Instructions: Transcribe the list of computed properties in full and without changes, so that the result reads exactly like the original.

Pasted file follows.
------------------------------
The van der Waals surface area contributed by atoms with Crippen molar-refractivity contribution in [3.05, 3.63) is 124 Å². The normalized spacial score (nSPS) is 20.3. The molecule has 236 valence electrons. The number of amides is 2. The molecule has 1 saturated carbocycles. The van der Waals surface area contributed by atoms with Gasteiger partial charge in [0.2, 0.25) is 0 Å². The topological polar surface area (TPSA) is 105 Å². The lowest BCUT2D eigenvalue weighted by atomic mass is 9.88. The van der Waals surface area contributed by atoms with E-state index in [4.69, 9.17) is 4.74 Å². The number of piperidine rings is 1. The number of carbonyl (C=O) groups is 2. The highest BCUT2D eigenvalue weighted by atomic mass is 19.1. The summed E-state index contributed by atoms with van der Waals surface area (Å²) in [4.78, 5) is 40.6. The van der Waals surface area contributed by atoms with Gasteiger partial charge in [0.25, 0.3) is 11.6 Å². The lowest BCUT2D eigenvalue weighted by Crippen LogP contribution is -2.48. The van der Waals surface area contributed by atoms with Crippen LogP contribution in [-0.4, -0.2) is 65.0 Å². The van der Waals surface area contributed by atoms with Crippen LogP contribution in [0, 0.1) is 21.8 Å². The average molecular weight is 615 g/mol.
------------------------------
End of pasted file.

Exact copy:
The van der Waals surface area contributed by atoms with Crippen molar-refractivity contribution in [3.05, 3.63) is 124 Å². The normalized spacial score (nSPS) is 20.3. The molecule has 236 valence electrons. The number of amides is 2. The molecule has 1 saturated carbocycles. The van der Waals surface area contributed by atoms with Gasteiger partial charge in [0.2, 0.25) is 0 Å². The topological polar surface area (TPSA) is 105 Å². The lowest BCUT2D eigenvalue weighted by atomic mass is 9.88. The van der Waals surface area contributed by atoms with E-state index in [4.69, 9.17) is 4.74 Å². The number of piperidine rings is 1. The number of carbonyl (C=O) groups is 2. The highest BCUT2D eigenvalue weighted by atomic mass is 19.1. The summed E-state index contributed by atoms with van der Waals surface area (Å²) in [4.78, 5) is 40.6. The van der Waals surface area contributed by atoms with Gasteiger partial charge in [0.25, 0.3) is 11.6 Å². The lowest BCUT2D eigenvalue weighted by Crippen LogP contribution is -2.48. The van der Waals surface area contributed by atoms with Crippen LogP contribution in [-0.4, -0.2) is 65.0 Å². The van der Waals surface area contributed by atoms with Crippen LogP contribution in [0, 0.1) is 21.8 Å². The average molecular weight is 615 g/mol.